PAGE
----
Hand-pulling weeds early will limit spread, but other cultural consideration will help prevent growth. Crabgrass thrives in sunlight. A lawn with bare patches or is cut too short will allow this low-profile weed easy growing conditions. A healthy lawn free of bare patches and cut taller will out-compete these low-profile weeds for sunlight, reducing its spread. In most cases, grass should be cut no shorter than 3 inches. Overseeding in the fall will help produce a thicker turf in the following season, limiting crabgrass germination. Seeding should be limited to cool weather months. Seeding or fertilization of cool weather grasses should be avoided during warm months in which crabgrass grows easily.
Proper watering techniques can also prevent crabgrass growth. If irrigation is necessary in hot weather conditions, frequent watering encourages crabgrass germination. Instead, soak turf deeply and infrequently, allowing the soil to dry completely between watering.
If cultural controls were established too late to prevent an oppressive crabgrass presence, herbicides may be employed though early summer, but effectiveness may be limited leaving a brown, patchy lawn in its wake.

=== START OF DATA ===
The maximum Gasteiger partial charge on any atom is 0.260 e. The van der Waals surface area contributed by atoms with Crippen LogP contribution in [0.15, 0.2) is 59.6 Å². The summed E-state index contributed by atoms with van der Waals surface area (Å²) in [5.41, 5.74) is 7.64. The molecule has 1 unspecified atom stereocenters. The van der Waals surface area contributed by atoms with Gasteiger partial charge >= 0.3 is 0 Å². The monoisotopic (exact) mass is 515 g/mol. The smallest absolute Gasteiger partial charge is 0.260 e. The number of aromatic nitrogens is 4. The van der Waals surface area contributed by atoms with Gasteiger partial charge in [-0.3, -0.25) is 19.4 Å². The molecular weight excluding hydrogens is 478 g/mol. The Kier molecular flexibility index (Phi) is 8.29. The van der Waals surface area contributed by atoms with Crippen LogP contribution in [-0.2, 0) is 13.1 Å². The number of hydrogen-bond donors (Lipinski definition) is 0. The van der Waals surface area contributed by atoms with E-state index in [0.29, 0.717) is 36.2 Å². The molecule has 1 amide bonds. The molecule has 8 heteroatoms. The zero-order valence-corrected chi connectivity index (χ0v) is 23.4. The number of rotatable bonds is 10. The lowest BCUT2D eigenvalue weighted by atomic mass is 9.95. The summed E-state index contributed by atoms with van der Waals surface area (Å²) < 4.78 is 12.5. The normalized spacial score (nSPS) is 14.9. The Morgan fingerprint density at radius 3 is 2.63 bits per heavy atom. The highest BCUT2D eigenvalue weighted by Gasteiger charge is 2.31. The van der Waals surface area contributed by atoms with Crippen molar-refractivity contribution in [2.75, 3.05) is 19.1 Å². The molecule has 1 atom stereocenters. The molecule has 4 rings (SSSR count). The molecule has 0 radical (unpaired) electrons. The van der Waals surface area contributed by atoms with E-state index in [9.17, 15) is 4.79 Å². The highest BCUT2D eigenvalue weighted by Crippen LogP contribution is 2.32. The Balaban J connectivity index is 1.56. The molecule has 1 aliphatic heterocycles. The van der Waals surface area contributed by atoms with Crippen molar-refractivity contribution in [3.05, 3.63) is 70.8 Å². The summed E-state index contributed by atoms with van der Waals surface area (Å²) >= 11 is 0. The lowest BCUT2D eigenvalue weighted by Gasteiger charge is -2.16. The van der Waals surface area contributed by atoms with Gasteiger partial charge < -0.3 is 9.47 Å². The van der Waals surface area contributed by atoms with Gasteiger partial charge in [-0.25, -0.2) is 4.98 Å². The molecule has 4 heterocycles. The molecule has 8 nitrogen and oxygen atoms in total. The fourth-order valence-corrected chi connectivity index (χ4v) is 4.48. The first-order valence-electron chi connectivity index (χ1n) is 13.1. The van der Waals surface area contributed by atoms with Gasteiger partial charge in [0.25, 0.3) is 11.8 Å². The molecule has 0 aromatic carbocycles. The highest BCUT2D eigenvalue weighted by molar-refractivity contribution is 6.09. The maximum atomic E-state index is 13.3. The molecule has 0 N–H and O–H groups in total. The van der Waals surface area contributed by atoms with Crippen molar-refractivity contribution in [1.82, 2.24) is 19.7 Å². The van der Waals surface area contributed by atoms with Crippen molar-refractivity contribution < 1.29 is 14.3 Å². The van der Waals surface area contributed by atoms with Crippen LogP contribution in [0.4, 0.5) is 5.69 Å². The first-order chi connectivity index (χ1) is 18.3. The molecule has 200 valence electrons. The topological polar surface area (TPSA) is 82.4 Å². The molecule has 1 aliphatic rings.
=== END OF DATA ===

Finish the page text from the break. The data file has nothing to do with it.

Although it can be frustrating when crabgrass has overtaken an otherwise healthy lawn, herbicides are of little value as a late-season strategy. The first frost is soon to come, killing the crabgrass and leaving just the seeds behind. Plan a pre-emergent treatment before next season and overseed as needed. With a cultural control strategy in place and vigilant weeding when warm weather returns, next year will bring a healthy, crabgrass-free lawn. If you have any question feel free to call or message us at www.facebook.com/LawnMastersPro. We service Junction City, Abilene, and the surrounding area!
Leaves! Good or Bad? It depends
February 14, 2019